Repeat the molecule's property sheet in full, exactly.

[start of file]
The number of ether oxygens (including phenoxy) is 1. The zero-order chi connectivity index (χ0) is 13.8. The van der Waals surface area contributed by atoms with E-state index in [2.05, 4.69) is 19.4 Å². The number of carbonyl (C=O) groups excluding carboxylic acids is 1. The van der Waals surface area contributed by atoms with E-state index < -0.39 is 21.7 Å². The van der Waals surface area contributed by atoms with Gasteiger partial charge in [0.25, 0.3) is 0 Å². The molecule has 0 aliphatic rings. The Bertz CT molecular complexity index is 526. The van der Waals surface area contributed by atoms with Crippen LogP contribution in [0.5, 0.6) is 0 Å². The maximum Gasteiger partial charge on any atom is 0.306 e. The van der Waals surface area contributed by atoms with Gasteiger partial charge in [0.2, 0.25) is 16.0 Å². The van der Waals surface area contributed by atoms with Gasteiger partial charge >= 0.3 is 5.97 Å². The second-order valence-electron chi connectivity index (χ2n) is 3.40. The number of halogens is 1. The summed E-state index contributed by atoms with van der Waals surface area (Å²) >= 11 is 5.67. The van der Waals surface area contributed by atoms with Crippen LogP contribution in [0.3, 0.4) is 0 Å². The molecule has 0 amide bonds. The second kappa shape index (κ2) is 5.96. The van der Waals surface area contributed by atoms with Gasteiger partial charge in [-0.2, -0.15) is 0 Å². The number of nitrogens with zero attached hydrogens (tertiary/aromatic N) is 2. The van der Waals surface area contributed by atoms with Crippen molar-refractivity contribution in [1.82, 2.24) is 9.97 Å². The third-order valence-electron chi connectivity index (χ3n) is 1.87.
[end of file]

The number of ether oxygens (including phenoxy) is 1. The zero-order chi connectivity index (χ0) is 13.8. The van der Waals surface area contributed by atoms with E-state index in [2.05, 4.69) is 19.4 Å². The number of carbonyl (C=O) groups excluding carboxylic acids is 1. The van der Waals surface area contributed by atoms with E-state index < -0.39 is 21.7 Å². The van der Waals surface area contributed by atoms with Gasteiger partial charge in [0.25, 0.3) is 0 Å². The molecule has 0 aliphatic rings. The Bertz CT molecular complexity index is 526. The van der Waals surface area contributed by atoms with Crippen LogP contribution in [0.5, 0.6) is 0 Å². The maximum Gasteiger partial charge on any atom is 0.306 e. The van der Waals surface area contributed by atoms with Gasteiger partial charge in [0.2, 0.25) is 16.0 Å². The van der Waals surface area contributed by atoms with Gasteiger partial charge >= 0.3 is 5.97 Å². The second-order valence-electron chi connectivity index (χ2n) is 3.40. The number of halogens is 1. The summed E-state index contributed by atoms with van der Waals surface area (Å²) >= 11 is 5.67. The van der Waals surface area contributed by atoms with Crippen LogP contribution in [0.3, 0.4) is 0 Å². The molecule has 0 amide bonds. The second kappa shape index (κ2) is 5.96. The van der Waals surface area contributed by atoms with Gasteiger partial charge in [-0.2, -0.15) is 0 Å². The number of nitrogens with zero attached hydrogens (tertiary/aromatic N) is 2. The van der Waals surface area contributed by atoms with Crippen molar-refractivity contribution in [1.82, 2.24) is 9.97 Å². The third-order valence-electron chi connectivity index (χ3n) is 1.87.